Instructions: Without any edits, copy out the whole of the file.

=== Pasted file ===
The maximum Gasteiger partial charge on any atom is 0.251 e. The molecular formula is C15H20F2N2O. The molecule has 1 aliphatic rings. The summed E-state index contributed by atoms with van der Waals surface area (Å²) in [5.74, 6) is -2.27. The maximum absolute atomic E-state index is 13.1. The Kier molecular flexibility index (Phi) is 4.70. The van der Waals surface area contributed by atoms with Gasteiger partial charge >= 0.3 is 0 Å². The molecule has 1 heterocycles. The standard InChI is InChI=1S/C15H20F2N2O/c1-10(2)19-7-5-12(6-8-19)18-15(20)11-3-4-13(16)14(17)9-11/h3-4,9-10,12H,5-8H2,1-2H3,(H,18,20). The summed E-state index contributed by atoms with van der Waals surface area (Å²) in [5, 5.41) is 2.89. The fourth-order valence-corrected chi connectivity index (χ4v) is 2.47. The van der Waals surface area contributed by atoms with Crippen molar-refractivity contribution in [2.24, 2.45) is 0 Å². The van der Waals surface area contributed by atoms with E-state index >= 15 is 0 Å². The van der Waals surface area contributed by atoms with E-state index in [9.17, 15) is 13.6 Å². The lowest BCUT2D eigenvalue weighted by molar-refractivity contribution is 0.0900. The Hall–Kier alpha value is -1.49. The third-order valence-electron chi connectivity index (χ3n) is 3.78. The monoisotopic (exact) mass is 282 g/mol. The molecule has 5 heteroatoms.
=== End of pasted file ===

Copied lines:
The maximum Gasteiger partial charge on any atom is 0.251 e. The molecular formula is C15H20F2N2O. The molecule has 1 aliphatic rings. The summed E-state index contributed by atoms with van der Waals surface area (Å²) in [5.74, 6) is -2.27. The maximum absolute atomic E-state index is 13.1. The Kier molecular flexibility index (Phi) is 4.70. The van der Waals surface area contributed by atoms with Gasteiger partial charge >= 0.3 is 0 Å². The molecule has 1 heterocycles. The standard InChI is InChI=1S/C15H20F2N2O/c1-10(2)19-7-5-12(6-8-19)18-15(20)11-3-4-13(16)14(17)9-11/h3-4,9-10,12H,5-8H2,1-2H3,(H,18,20). The summed E-state index contributed by atoms with van der Waals surface area (Å²) in [5, 5.41) is 2.89. The fourth-order valence-corrected chi connectivity index (χ4v) is 2.47. The van der Waals surface area contributed by atoms with Crippen molar-refractivity contribution in [2.24, 2.45) is 0 Å². The van der Waals surface area contributed by atoms with E-state index >= 15 is 0 Å². The van der Waals surface area contributed by atoms with E-state index in [9.17, 15) is 13.6 Å². The lowest BCUT2D eigenvalue weighted by molar-refractivity contribution is 0.0900. The Hall–Kier alpha value is -1.49. The third-order valence-electron chi connectivity index (χ3n) is 3.78. The monoisotopic (exact) mass is 282 g/mol. The molecule has 5 heteroatoms.